I will sing praises to my God while I have my being.
Put not your trust in rulers,
   nor in any child of earth,*
 for there is no help in them.
When they breathe their last, they return to earth,*
 and in that day their thoughts perish.
Happy are they who have the God of Jacob
   for their help!*
 whose hope is in the Lord their God;
Who made heaven and earth, the seas,
   and all that is in them;*
 who keeps his promise for ever;
Who gives justice to those who are oppressed,*
 and food to those who hunger.
The Lord sets the prisoners free;
   the Lord opens the eyes of the blind;*
 the Lord lifts up those who are bowed down;
The Lord loves the righteous;
   the Lord cares for the stranger;*
 he sustains the orphan and widow,
   but frustrates the way of the wicked.
The Lord shall reign for ever,*
 your God, O Zion, throughout all generations.

FIRST READING [Ruth 1:18-21]:

When Naomi saw that she was determined to go with her, she said no more to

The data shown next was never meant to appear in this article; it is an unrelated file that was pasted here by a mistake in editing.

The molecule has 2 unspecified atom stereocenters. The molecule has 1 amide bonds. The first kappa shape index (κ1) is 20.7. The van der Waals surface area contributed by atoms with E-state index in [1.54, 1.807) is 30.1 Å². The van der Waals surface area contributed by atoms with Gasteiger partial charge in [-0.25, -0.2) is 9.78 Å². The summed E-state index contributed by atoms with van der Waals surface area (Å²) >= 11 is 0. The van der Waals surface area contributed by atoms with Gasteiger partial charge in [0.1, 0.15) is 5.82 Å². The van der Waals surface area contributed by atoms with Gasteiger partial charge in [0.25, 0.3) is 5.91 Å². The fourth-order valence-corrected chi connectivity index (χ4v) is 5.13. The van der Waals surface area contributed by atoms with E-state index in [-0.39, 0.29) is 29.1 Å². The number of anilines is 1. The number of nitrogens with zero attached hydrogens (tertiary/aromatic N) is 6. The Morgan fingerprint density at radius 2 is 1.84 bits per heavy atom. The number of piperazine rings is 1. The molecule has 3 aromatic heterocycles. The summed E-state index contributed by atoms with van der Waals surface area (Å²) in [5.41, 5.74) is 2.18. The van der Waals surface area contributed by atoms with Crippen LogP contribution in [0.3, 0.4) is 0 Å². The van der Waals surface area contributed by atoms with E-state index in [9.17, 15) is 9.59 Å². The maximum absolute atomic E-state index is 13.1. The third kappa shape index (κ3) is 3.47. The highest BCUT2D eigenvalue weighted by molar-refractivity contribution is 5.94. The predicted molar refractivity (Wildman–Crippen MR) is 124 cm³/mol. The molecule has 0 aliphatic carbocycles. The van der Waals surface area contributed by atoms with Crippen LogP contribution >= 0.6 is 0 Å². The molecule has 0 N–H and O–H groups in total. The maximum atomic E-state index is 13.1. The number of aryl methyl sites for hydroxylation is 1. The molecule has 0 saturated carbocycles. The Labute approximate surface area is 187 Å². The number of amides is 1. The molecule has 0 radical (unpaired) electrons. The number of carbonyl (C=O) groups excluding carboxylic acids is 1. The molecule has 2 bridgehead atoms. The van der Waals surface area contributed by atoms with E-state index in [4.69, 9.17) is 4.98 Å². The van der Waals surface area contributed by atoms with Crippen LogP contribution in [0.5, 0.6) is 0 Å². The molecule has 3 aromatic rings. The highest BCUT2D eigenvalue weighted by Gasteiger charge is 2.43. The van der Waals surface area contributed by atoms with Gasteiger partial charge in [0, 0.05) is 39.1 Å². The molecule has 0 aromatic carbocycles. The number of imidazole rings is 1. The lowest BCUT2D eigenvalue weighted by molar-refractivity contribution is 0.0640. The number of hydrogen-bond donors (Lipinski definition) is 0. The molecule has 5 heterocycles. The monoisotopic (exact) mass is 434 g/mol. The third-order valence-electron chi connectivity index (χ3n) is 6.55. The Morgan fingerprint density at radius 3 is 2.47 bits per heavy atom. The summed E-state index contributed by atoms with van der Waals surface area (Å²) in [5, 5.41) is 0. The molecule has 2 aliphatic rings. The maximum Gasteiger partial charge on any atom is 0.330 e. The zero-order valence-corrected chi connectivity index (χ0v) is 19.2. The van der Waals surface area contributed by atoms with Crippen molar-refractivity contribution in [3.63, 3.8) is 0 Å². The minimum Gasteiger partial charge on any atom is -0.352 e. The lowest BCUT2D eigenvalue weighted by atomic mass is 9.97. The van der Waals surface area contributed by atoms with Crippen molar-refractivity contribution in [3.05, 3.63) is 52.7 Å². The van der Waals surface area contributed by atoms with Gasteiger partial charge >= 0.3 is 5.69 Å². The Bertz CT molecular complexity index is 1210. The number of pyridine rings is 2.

So the two of them went on until they came to Bethlehem. When they came to
Bethlehem, the whole town was stirred because of them; and the women said, 'Is this
Naomi?' She said to them,
'Call me no longer Naomi,
   call me Mara,
   for the Almighty has dealt bitterly with me.
I went away full,
   but the Lord has brought me back empty;
why call me Naomi
   when the Lord has dealt harshly with me,
   and the Almighty has brought calamity upon me?' 

Words: Latin, thirteenth century; trans. The English Hymnal, 1906.
Tune: Stabat mater

Hit "Back" in your browser to return to Oremus.

At the cross her station keeping,
stood the mournful mother weeping,
close to Jesus at the last,